Tuesday, March 27, 2012

Vita Quasi Ventus


106     -     107     -     108


Vita Quasi Ventus 
Quid prodest homini, si vivat saecula centum?
Cum moritur, vitam transisse putat quasi ventum.


Source: Andreas Gartner, Proverbialia Dicteria (1578). Meter: Dactylic Hexameter.  Note the perfect infinitive in indirect statement: transisse. There is also a nice end-line rhyme: centum-ventum.

The vocabulary is keyed to the DCC Latin Vocabulary list. All the words in this poem are on that list!

centum: one hundred
cum: with (prep. + abl.); when, since, although (conjunction + subj.)
homo hominis m.: human being
morior morī mortuus sum: die
prōsum -desse -fuī: be of use, do good, help (+ dat.)
puto -āre: think, suppose
quasi: as if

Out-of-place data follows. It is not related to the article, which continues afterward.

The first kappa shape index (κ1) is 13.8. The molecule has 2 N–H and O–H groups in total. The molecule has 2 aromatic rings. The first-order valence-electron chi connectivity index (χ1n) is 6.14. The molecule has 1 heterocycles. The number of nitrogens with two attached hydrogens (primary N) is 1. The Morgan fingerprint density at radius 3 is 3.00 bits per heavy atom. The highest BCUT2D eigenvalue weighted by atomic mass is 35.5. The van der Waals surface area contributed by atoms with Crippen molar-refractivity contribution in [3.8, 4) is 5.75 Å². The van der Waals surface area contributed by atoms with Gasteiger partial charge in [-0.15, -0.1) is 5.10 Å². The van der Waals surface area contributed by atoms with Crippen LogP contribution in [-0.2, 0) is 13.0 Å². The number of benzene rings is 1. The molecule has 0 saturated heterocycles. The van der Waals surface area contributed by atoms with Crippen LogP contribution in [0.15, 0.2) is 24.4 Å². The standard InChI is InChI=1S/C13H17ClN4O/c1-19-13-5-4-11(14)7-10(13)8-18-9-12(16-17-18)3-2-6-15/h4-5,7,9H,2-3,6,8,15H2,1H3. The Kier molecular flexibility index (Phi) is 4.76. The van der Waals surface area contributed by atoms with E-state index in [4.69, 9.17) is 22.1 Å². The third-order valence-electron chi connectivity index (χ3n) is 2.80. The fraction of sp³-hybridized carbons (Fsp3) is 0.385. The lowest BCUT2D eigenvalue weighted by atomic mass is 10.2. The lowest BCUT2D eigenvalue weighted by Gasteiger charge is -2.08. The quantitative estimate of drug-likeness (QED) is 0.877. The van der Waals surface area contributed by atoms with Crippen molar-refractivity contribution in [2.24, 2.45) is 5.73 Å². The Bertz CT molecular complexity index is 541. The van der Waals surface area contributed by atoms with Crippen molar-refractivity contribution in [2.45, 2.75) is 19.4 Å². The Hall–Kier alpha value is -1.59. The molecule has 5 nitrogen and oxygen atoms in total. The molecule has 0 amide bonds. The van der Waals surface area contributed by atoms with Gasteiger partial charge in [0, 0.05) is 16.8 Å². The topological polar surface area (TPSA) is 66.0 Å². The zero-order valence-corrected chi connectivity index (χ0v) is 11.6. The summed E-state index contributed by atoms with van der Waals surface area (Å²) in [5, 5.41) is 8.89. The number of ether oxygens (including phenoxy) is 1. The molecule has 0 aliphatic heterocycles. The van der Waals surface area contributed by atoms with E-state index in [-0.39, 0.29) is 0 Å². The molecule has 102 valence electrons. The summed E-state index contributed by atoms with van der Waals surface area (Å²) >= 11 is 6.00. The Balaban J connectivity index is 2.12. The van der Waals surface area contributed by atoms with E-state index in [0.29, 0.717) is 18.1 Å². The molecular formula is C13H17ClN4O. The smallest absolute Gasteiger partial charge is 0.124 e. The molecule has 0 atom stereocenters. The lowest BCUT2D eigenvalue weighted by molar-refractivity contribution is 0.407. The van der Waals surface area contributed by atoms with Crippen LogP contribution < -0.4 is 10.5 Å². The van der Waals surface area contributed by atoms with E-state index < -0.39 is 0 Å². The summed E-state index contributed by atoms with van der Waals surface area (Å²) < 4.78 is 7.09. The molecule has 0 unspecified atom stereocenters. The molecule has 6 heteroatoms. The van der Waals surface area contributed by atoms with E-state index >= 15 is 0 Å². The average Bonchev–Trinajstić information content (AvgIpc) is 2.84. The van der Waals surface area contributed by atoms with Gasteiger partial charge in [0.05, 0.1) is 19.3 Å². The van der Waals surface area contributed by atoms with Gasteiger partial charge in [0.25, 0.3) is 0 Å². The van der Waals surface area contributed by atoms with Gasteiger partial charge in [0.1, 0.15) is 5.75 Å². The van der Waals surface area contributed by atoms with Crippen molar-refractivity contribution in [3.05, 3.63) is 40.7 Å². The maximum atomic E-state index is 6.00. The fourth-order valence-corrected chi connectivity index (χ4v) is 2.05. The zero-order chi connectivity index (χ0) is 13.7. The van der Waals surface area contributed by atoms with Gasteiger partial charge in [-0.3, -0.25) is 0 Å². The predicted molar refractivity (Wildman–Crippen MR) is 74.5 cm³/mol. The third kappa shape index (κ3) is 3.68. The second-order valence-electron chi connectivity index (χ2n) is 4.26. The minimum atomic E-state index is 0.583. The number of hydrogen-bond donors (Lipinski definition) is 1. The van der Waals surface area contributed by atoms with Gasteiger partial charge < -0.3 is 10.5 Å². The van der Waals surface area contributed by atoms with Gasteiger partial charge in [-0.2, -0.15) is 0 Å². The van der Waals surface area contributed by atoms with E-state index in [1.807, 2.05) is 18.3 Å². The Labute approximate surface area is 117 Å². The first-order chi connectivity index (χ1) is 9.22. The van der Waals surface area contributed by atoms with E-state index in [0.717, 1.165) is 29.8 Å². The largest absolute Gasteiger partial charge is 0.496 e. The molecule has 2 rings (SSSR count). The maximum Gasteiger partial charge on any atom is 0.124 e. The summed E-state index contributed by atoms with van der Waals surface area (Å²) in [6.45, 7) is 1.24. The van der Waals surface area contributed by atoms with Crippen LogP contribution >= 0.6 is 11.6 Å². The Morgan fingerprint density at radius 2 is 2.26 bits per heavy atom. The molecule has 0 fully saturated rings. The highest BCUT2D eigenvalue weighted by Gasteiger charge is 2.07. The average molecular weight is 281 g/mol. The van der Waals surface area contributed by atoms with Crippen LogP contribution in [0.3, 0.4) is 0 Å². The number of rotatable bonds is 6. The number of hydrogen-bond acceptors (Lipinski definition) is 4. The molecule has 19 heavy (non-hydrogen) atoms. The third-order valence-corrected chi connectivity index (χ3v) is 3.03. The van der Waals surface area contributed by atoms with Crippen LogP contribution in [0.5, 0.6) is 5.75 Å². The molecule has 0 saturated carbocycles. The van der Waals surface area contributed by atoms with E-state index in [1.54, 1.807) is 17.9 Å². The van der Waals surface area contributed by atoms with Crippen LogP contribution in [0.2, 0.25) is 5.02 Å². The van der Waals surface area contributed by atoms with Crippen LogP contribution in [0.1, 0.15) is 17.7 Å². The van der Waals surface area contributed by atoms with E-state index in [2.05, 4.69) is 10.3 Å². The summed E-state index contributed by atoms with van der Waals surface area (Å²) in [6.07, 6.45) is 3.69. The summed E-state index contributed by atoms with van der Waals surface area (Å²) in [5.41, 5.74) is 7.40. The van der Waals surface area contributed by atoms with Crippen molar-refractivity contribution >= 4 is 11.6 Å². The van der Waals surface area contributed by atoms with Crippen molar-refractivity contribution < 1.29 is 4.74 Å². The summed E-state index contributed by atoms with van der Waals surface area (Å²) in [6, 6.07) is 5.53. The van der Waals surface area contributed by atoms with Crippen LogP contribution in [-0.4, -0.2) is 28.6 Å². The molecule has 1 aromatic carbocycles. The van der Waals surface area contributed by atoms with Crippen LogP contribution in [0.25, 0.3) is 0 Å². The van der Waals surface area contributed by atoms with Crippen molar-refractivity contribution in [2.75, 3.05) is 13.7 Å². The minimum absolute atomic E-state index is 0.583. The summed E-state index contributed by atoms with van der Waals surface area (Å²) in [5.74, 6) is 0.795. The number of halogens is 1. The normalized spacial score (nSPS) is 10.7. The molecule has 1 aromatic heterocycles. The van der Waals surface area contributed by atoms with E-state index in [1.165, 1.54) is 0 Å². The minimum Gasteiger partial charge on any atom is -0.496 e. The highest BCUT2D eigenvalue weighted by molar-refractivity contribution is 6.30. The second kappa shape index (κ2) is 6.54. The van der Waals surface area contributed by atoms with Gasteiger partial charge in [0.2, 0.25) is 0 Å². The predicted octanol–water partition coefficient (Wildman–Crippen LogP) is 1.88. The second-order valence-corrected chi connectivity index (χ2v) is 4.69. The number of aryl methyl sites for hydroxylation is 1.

qui, quae, quod: who, which, what; quis quid: who? what? which?
saeculum -ī n.: generation, age, century
sī: if
trānseo -īre -iī -itum: go across
ventus -ī m.: wind
vīta -ae f.: life
vīvo -ere vīxī victum: live




Life is Like the Wind
What does it profit a man (quid prodest homini) if he were to live (si vivat) one hundred years? (centum saecula) When he dies (cum moritur), he thinks (putat) that his life has passed by (vita transisse) like the wind (quasi ventum).

Quid pro~dest homi~ni, si ~ vivat ~ saecula ~ centum?
Cum mori~tur, vi~tam tran~sisse pu~tat quasi ~ ventum.


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